Four inches of snow fell in Denver last week and—after grumbling about the need to schlepp heavy, potted tropical plans inside to winter overseeing the snow launched the first anxiety attack about the need to prepare for ski season. Start the 100-lunges-per-day routine, work on core strengthening, checking the condition of gear.
The feeling of anxiety lingers—but I’m not lunging yet. Does that sound about the same for organizational cybersecurity programs? I see a strong connection between gearing up for a safe ski season and gearing up for digital safety (but then, I see cyber connections everywhere).
Company leaders frequently push back against recommendations for cybersecurity initiatives: too costly, can’t take people off the production floor to learn about digital safety practices, haven’t had a problem yet, the threatened cyber auditors haven’t materialized. They sound like my ski buddies who say, “the best way to get fit for skiing is to ski.” OK. It’s an approach. But is first-hand experience of business-altering consequences from a cyberattack the best way to get fit for cybersecurity? What about starting with a cyber fitness program? What kind of gearing up can small and midsized manufacturers do to get started?
Ski braking systems and releasable bindings were mandated when I learned to ski in the 1970s, but helmets were for downhill racers and not mere mortal skiers. I was a slow adopter—sure, there was that mild concussion several years ago, but I got over it. And there was the cost, helmet-hair condition, and inconvenience of packing another bulky thing in my boot bag. Then came a series of wake-up calls:
- A ski friend was wacked by a snowboarder on the first run of the day while she was standing still. Her nose was changed, but she had no head injury, thanks to the helmet.
- Brooker replays started running through my mind as my skiing got a lot faster. (Brooker was the downhiller cum ragdoll whose 1987 epic ¬Kitzbuehl crash ended his career).
- A one-point landing on the top of my head when I missed seeing a cliff while skiing an unfamiliar slope in near-whiteout conditions. My sister said she would not feed me applesauce.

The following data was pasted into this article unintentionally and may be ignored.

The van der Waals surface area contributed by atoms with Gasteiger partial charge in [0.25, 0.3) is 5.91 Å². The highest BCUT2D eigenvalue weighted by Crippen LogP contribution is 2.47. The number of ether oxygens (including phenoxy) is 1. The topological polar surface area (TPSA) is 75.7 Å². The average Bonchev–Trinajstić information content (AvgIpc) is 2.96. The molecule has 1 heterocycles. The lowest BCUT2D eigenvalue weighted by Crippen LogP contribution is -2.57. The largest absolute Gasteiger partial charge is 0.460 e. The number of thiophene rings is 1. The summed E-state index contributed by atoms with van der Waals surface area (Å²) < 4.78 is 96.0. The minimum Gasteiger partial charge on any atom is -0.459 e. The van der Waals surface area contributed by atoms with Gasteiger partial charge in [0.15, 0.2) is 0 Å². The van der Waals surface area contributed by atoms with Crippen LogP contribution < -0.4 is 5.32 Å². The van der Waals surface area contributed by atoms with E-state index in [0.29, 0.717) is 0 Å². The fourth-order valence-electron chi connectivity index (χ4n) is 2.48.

In celebration of season opening in a few weeks, here are some ski/cyber equipment safety tips.
Tune your edges: firewalls and ACLs.
Frequent tuning keeps my ski edges sharp and responsive should I need to slow down or stop. Firewalls protect an organization’s digital boundaries or edges—externally and even internally, prevent intrusion and proprietary information extrusion, and alert system administrators to suspicious activities. Check firewall and ACL (access control list, not an anterior cruciate ligament reference) configuration to ensure that organizational objectives are served:
- open ports that should be closed are closed—and closed ports that should be open are open
- business rules are in place for content filtering (based on address, protocol, packet attribute—e.g., nine digits could signify a Social Security number)
- system activity logs capture information that is useful for monitoring communication traffic.
- access control lists (ACLs) enforce organizational policy for whitelisted (permissible web sites for use by company employees) or blacklisted web sites (websites employees cannot access using resources that sit behind the firewall, dating sites, for instance)
- ACLs also support organizational policies around least privilege, segregation of duty, and network segmentation.
Use protective gear: AVS and VPNs for all connected devices.
As a confirmed helmet wearer, I now enjoy unanticipated benefits like a warmer head (and hands and feet) in addition to less anxiety about brain injury. Using protective gear on all devices—including employee-owned mobile devices—that connect to network resources can also relieve organizational anxiety about information vulnerability and exposure to cyber attackers.
- Antivirus software (AVS) is simply a best business practice. Although it won’t prevent zero-day malware from getting through, it will stop known virus signatures from infecting your network. All devices should be scanned upon logging onto the organizational network.
- Virtual private network (VPN) software establishes a protected, encrypted tunnel through which messages travel to their destination. Encourage—I would say require—employees to use a VPN wherever they travel. Some software can be deployed for as little as $3 per month and downloaded to six different devices. There’s no reason not to do this.
Patch your equipment: servers/routers, desktops, software.
My summer-sale-bargain ski gloves ($15 at a Vail shop!) are still usable and warm—with the help of a few strategically placed strips of duct tape begged from the Vail ski school. Patching your hardware and software are maintenance activities that deliver good ROI.
- Maintain a regular schedule for patching (updating) organizational equipment and for alerting employees to recommendations from the Department of Homeland Security (DHS) on protecting their home software and equipment (routers and computers).
- Update virus signatures on a regular basis—or ensure that your third-party service provider is doing so. Request updates from service providers about changes made as part of organizational configuration management practices. This is an area of focus contained within the NIST 800-171 framework.
- Ensure that uninterrupted power supply (UPS) equipment is in place where needed.
Ready to gear up and feel less anxious? Organizations can address close to 20% of the security control objectives contained in the NIST 800-171 framework by following the above practices. Enjoy safe cyber cruising!